I just returned from a trip to the ciy of Sucua in the "oriente", where Pepe's parents live, and Pepe grew up. "Oriente" is the region of ecuador on the easterly side of the Andes, and is mostly "selva" or jungle. There are cities and development, but this is the part of ecuador which is in the Amazon basin. When we passed thru a tunnel from the Sierra side of the Andes to Oriente, the hillsides were covered with orchids. The landscape, the houses, the dress, the cultivation everything was different.
In oriente, it is usually hot and humid, but the climate is changing here too, and for the first time I needed a blanket at night and it was cool most of the time, because the sun wasn't out. It is " invierno" here , which means rainy season not winter, but i have never seen rains like they are having this year. And not only in oriente; in Cuenca it used to rain a bit every afternoon, but we also had lots of sun. Now it rains heavily and much much more, and very little sun.
We traveled to oriente for "Carneval", ie the days before lent. Carneval a big deal here, but not like Mardi Gras in New Orleans. Mostly people spend it with family and travel around the country to see its many diverse sites. And throw water on each other! I still can't figure out why...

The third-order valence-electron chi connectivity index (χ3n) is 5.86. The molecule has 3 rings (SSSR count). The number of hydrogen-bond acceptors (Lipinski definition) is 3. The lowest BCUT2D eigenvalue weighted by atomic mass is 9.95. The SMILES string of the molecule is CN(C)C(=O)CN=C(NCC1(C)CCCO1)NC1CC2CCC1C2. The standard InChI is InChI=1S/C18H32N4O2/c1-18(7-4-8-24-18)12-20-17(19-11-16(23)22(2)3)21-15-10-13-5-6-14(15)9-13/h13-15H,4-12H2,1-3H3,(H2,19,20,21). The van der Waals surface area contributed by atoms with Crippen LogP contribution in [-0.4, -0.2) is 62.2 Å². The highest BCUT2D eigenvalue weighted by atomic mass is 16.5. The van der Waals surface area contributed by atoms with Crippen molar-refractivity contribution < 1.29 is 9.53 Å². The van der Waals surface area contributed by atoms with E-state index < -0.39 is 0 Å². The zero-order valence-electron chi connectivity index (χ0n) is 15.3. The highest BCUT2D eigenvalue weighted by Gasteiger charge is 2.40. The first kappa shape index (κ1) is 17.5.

In oriente, we visited Puerto Morona which is just a few miles from the Peruvian border. There is a brand new asphalt highway, but there were many many "derummbes", or mudslides, because of the heavy rain. sometimes we had to wait for heavy equipment to clear the road. The road is new. Pepe's father used to work in this part of ecuador dispensing malaria pills. It took him 4 days to walk thru the jungle to Puerto Morona. it took us 2 1/2 hours. I thought about this with amazement our whole trip there.
We also took a motorized canoe down to the border with Peru along Rio Morona, a tributary of the Amazon. We disembarked, and stood on a very rough "cancha" or soccer field, half of which was in ecuador and half in peru. The war with peru ended in 2000, with ecuador ceding a lot of land in this area to Peru. We were silent and could hear a torrent of bird song. Didn't see (or eat) any monkeys or anaconda - although we heard both were on the menu.
We also visited a Shuara community near Sucua (Shuara are the native tribe in this part of Ecuador), where we visited with a family who is starting a tourism business. They have built a typical Shura house, which is round and made of bambo with a thatched roof and dirt floor - very cool and appropriate for the jungle. They couldn't have been more hospitable. Nor did they try to shrink our heads! They actually have a very complex cosmology, and this is a part of it. But, now they only shrink monkey heads. Last time I was here in Oriente for carneval in 2010, one of Ana Cecilia's "tonta" sisters-in-law wouldn't get out of the car because she was afraid they would eat her! The Shuaras have their own distinctive culture and language. and it wasn't until the 1990s that they won back their land from white hacienda landowners. if you are interested check out Wikipedia for more detail...
I have less than a month to go!!